In partnership with the American Society of Anesthesiologists (ASA) and the Ukrainian Society of Anesthesiologists (AAU), Lifebox hosted an event to hear the experiences of anesthesiologists providing patient care in Ukraine today – raising awareness and building solidarity with our anesthesia colleagues in Ukraine. Colleagues from Ukraine shared firsthand accounts of what it is like to provide care during war.
“I work in a hospital in Kyiv. Some days we have nine to ten bombings and have to run to underground for safety. It’s very difficult. We can’t treat all patients on the ground for safety,” says Professor Sergii Dubrov, an anesthesiologist at Kyiv Municipal Clinical Hospital.
Professor Dubrov has been on the frontlines providing patient care since the war started in February, witnessing horror and pain regularly. A chief of anesthesiology and intensive care at Ukraine’s National O. Bogomolets Medical University, he is currently the President of the Ukrainian Society of Anesthesiologists.The war in Ukraine has severely disrupted health services. As it escalates, patients with serious conditions needing anesthesia and surgery services are multiplying. The safety of health workers remains a problem. But Ukrainian anesthesiologists continue to provide health care under woefully difficult conditions – choosing to stay and work for safer surgery and living in their hospitals amid increased bombings in the country’s major cities.
“From the first day of the war, I’ve stayed in the hospital because my hospital was a first-line hospital for wounded patients. The first few days were really hard. We received 37 to 40 severely wounded patients. Myself and most staff of my hospital stayed and live in the hospital,” explains Professor Dubrov, adding, “the first 40 days I stayed in the hospital, then had one week of rest and now I live in the hospital again and work as an anesthesiologist 24 hours per day.”
During an online event on 19 April 2022, Professor Dubrov and other Ukrainian anesthesiologists shared their experiences of providing patient care in the middle of the ongoing war, highlighting the enormous challenges they face and the needs to improve care for patients.
“Even though we are a ‘second-line’ hospital, we have already survived two massive inflows of patients because of missile strikes. We received 100 seriously wounded patients. Only yesterday, we survived a missile strike on civilian infrastructure in the city of Lviv. Seven people died on site. Our hospital received 11 wounded, including one child, and we're fighting for the lives of these patients now. I'm living here in the hospital throughout this time, day and night."Professor Natalia Matolinets, Medical Director of Anesthesiology and Intensive Care, Lviv Emergency Hospital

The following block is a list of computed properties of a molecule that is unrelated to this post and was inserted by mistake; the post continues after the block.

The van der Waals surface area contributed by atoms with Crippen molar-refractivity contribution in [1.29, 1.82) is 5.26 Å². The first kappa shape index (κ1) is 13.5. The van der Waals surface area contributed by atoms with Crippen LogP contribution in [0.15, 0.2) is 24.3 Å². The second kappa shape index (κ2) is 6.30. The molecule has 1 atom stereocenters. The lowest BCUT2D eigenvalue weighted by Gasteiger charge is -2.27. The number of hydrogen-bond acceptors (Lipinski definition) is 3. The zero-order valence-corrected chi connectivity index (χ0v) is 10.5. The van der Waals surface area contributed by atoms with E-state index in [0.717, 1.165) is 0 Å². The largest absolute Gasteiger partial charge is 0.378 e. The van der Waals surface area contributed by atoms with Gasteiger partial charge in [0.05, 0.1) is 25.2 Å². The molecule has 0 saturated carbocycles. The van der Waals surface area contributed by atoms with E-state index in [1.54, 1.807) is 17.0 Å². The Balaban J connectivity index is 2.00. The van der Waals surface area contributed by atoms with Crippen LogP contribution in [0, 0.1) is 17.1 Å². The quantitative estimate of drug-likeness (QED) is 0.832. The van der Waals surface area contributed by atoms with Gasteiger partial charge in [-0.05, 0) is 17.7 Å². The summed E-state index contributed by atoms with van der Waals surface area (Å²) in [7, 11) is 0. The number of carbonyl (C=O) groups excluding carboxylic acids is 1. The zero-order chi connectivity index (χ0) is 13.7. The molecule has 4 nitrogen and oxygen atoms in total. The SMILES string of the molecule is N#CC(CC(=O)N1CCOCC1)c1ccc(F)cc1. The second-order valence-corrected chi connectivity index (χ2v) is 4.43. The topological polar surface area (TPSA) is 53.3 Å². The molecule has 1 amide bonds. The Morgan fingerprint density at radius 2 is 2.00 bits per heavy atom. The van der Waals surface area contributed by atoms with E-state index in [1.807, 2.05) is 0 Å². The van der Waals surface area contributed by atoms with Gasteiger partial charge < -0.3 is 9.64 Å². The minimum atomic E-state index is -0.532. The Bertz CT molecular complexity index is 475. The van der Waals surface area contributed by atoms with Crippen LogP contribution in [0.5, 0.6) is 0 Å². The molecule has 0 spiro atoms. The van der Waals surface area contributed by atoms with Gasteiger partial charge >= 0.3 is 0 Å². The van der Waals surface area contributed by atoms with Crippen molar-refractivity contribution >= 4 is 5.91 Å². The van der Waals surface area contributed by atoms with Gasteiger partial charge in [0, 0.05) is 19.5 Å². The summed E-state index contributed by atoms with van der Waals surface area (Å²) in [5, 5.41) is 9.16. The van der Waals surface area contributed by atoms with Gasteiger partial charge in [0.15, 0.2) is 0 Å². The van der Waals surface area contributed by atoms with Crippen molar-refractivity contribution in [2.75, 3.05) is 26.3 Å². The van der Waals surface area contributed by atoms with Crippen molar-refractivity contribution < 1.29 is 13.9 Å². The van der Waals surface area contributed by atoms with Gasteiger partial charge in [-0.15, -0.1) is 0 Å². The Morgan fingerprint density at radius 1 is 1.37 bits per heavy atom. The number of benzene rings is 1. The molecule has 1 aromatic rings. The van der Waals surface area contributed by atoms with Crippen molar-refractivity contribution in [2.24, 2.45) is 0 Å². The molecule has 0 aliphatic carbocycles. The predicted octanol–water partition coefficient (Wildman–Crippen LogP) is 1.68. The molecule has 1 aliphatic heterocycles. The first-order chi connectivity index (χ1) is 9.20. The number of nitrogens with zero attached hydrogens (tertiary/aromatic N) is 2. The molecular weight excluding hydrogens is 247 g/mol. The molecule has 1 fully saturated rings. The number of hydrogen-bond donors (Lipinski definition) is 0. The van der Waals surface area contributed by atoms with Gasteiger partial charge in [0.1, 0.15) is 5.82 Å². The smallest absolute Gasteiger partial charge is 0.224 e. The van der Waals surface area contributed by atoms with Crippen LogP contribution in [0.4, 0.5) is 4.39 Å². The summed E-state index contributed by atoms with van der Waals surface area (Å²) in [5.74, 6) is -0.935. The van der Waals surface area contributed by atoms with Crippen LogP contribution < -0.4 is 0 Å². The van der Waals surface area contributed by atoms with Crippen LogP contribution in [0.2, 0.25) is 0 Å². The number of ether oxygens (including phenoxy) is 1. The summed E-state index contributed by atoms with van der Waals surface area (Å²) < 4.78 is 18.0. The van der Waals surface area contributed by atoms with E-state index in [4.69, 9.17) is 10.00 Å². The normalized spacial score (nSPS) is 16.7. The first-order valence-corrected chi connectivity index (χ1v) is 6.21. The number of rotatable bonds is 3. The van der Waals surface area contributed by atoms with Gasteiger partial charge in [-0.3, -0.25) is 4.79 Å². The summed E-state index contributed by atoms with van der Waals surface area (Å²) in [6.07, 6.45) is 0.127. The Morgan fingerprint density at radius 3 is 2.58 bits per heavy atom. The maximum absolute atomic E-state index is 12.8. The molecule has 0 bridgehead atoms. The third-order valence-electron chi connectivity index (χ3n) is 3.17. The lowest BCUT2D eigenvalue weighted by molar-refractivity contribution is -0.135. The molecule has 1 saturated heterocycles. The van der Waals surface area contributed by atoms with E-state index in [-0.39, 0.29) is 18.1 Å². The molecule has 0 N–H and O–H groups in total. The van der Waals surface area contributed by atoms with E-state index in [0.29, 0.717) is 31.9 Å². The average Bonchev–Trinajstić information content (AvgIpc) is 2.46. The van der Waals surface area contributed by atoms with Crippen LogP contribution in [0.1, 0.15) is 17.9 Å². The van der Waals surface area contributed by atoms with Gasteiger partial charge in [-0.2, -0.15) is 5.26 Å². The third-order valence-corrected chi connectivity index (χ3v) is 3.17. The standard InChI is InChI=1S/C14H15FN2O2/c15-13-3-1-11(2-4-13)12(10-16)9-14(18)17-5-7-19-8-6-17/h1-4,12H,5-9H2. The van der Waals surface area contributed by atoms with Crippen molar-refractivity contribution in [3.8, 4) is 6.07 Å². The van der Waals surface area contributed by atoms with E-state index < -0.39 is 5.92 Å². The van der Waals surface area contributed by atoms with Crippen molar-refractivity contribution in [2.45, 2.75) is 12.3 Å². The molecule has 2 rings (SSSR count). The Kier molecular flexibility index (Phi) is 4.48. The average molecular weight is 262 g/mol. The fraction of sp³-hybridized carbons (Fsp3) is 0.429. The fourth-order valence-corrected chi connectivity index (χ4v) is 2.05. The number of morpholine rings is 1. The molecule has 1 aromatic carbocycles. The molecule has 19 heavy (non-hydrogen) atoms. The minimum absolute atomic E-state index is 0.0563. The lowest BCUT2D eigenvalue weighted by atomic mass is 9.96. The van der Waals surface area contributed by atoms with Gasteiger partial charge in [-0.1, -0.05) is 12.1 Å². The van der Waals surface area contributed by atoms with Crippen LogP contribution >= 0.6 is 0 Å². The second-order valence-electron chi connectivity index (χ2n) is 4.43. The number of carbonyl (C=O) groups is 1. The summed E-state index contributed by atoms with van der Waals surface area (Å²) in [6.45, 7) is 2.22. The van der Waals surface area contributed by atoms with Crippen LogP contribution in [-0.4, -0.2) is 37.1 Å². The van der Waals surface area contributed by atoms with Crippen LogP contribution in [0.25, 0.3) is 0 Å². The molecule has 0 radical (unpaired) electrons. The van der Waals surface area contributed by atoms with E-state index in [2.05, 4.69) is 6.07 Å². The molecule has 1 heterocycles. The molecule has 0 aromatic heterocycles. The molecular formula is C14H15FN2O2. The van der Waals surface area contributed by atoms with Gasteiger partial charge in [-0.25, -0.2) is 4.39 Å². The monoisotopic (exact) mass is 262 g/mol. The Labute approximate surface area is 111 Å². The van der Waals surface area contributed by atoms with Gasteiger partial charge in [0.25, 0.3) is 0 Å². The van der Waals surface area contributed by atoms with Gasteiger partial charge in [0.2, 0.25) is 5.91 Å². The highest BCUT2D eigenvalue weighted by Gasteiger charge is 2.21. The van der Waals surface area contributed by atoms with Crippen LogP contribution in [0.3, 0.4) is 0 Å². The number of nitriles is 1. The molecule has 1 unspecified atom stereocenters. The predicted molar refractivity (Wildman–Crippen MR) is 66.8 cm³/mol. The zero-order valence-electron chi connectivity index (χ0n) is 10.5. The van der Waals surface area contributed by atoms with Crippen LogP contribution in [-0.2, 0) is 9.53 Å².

The event, “Providing Patient Care in Ukraine Today” was hosted in partnership with the American Society of Anesthesiologists, our global surgery nonprofit Lifebox, and the Ukrainian Society of Anesthesiologists. The event was an opportunity for these formidable Ukrainian anesthesiologists to paint a true picture of the challenges health workers face in the war, and how they manage to curb the risks of death by providing quality care to patients. Watch a full recording of our “Anesthesia Under Fire” in Ukraine event here.
"It's very difficult for me. I can see my children for only half an hour or an hour a day, especially my little daughter. Everybody should understand us. As anesthesiologists, this is a difficult time for us."Professor Andrew Semenenko, Director of the University Clinic of Vinnytsya, National Pirohov Memorial University and Professor of Anesthesiology, Intensive Care and Emergency Medicine
The daily activity of a health worker in conflict is intense. For these Ukrainian anesthesiologists, working during this war has been especially hard – racing against time to help the patients in critical need and save lives.
“Sometimes we have to stop and do damage control surgery and have patients transferred to ICU [Intensive Care Unit],” says Dr. Maksym Pylypenko, Head of Anesthesia and Intensive Care Unit at Romodanov Neurosurgery Institute, National Academy of Medical Sciences of Ukraine.
These anesthesiologists speak about their new daily routines, the needs and the challenges they are facing at work. They have taken a huge leap forward in terms of understanding pathophysiology especially regarding polytrauma that combines with burns.
“This became a very big part of learning after the event in the Yavoriv testing grounds when we had mass casualties with multiple people having fractures, wound cuts, and burns at the same time,” says Professor Matolinets.
As anesthesiologists they are fighting for the lives of every patient; treating adults and children, including those suffering from trauma. Sometimes, for the safety of patients, they provide care in underground bunkers – in non-ventilated operating rooms and intensive care units. Many of them also speak about their experiences with blood typing, blood cross-matching, blood transfusion and how they are sometimes obliged to stop normal surgery to do damage control anesthesia and damage control surgery.
Medicines remain a priority for regular, intensive and rehabilitation patient care. Diagnostic equipment of all sorts, from portable devices, patient bed devices, stationary installations, ultrasound, and X-ray scanners – among others – are instrumental. Training and continued medical education through remote or on-site learning will translate into available skills that minimize the time for diagnosing and intervening to care for patients. Emotional well-being support is also important for both health workers and patients to deal with trauma and mental health issues.
Lifebox is working with its network of partners to distribute pulse oximeters to healthcare providers in Ukraine.